Frances Brody comes from a great family of story tellers, though she's the first in the family to write professionally. "On the screen of my imagination," she says, "I can conjure aunts and uncles from years gone by, and the word pictures they painted of people from earlier generations."
She is the author of eleven Kate Shackleton mysteries, with the publication of The Body on the Train in both the UK and the USA in autumn 2019. It is 1929, when a very special goods train from Yorkshire arrives in London carrying the delicate pink rhubarb for which the county is famous - plus the body of a man, stripped naked and with no means of identification. The General Strike is recent enough for Scotland Yard to be anxious about unrest in the northern coalfields - so they call in sleuth extraordinaire Kate Shackleton!
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Or find out how Kate Shackleton became Yorkshire's most tireless private investigator, a heroine ahead of her time. In the short story, Kate Shackleton's First Case, Frances Brody takes us back to where it all began...
Yorkshire, 1921. Kate Shackleton, thirty years old, is taking tea with her friend, Doris who is on a visit from London. In the genteel environs of Harrogate's premier tea room, violence is the furthest thing from anyone's mind. But when Doris is set upon by a mystery assailant, it's up to Kate to find out why - and in doing so, she soon develops a taste for detective-work.
Kate Shackleton's First Case was initially published as a solo e-book, on 20th August 2018, available from the publisher, Piatkus. The story is included as a bonus addition in the UK edition of the tenth Kate Shackleton novel, A Snapshot of Murder. A Snapshot of Murder is now also available in the US and Canada. Read more about it here.
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"Brody's writing is like her central character Kate Shackleton: witty, acerbic and very, very perceptive."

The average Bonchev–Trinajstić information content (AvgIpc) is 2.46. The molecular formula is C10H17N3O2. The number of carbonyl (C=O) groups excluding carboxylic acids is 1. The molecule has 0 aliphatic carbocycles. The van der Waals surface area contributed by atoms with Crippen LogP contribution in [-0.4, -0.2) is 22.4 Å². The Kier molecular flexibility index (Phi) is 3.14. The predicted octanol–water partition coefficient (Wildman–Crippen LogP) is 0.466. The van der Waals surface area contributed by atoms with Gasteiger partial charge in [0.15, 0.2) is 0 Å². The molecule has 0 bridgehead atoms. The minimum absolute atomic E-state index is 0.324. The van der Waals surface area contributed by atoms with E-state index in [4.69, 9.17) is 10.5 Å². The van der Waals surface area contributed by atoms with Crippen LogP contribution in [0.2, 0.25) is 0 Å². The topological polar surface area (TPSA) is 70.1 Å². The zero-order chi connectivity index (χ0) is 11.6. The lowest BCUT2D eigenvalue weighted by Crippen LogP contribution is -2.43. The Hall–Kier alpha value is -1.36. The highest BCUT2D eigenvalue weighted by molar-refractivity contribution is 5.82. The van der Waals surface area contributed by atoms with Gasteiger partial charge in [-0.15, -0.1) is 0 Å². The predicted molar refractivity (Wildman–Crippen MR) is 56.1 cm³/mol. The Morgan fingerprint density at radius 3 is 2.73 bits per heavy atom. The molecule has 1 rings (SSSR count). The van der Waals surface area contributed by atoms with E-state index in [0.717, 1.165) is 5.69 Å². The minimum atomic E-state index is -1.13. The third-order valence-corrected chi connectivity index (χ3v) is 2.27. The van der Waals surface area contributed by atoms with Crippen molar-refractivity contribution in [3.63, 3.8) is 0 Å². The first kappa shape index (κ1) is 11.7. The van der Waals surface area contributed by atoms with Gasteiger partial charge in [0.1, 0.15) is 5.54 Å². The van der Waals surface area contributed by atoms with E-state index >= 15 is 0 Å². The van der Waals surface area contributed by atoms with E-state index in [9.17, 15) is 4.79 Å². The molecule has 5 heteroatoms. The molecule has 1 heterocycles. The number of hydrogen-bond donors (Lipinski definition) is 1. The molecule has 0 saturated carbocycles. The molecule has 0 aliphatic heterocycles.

Ann Cleeves, award-winning author of the Shetland and Vera Stanhope mysteries.
"Absolutely captivating! With charm, skill, and spot-on insight, the talented Frances Brody expertly transports us to Yorkshire, 1928 - and we are thrilled to be there. You'll adore the wonderfully atmospheric dialogue and put Brody on your bookshelves with Bowen and Winspear.."
Hank Phillippi Ryan, national bestselling author of Trust Me.
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Before creating the Kate Shackleton mystery series, Frances wrote many stories and plays for BBC radio, scripts for television and four novels (as Frances McNeil). Now Sisters on Bread Street, Sixpence in Her Shoe and Halfpenny Dreams, originally published as Frances McNeil novels, are beginning a new life as Frances Brody books. Sisters on Bread Street was published in January 2016, followed in April by Sixpence in Her Shoe, with Halfpenny Dreams completing the set in July.
Visit the 'Sagas' page to learn more.
Frances's stage plays have been toured by several theatre companies and produced at Manchester Library Theatre, the Gate and Nottingham Playhouse, and Jehad was nominated for a Time Out Award. She lives in Leeds where she was born and grew up, and then travelled, including a spell in the USA. Time spent in Bradford, heart of the woollen industry, gave her a valuable insight into the background for Dying in the Wool, the first Kate Shackleton mystery.
Read an interview with Frances on the 'Writers Who Kill' website.
And make sure you visit Frances's blog for the latest from her in her own words!
A bouquet for Kate Shackleton, to celebrate her eleventh mystery, The Body on the Train: more than 50 fans came to the party at Waterstones, Leeds to help Frances launch her new book, hear her talk, ask questions and eat cake! Watch this space for details of all Frances's future events - and if you find one near you, do come along and say hello!
And to start with, here are a couple of dates for next year's diary: look out for Frances at - where else? - the Wakefield Rhubarb Festival in February.
Then she will be helping to inaugurate Filey's very first Literature Festival over the weekend of Friday 22 May to Sunday 24 May 2020: join her on Saturday 23 May, at the Evron Centre for talk and a cream tea. Tickets £10 on sale at Filey Post Office.
Header photograph, Ingenues arrive, Central Station, Sydney, 1928-1929, by Sam Hood from the collection of the State Library of New South Wales.
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Last update: 13th November 2019.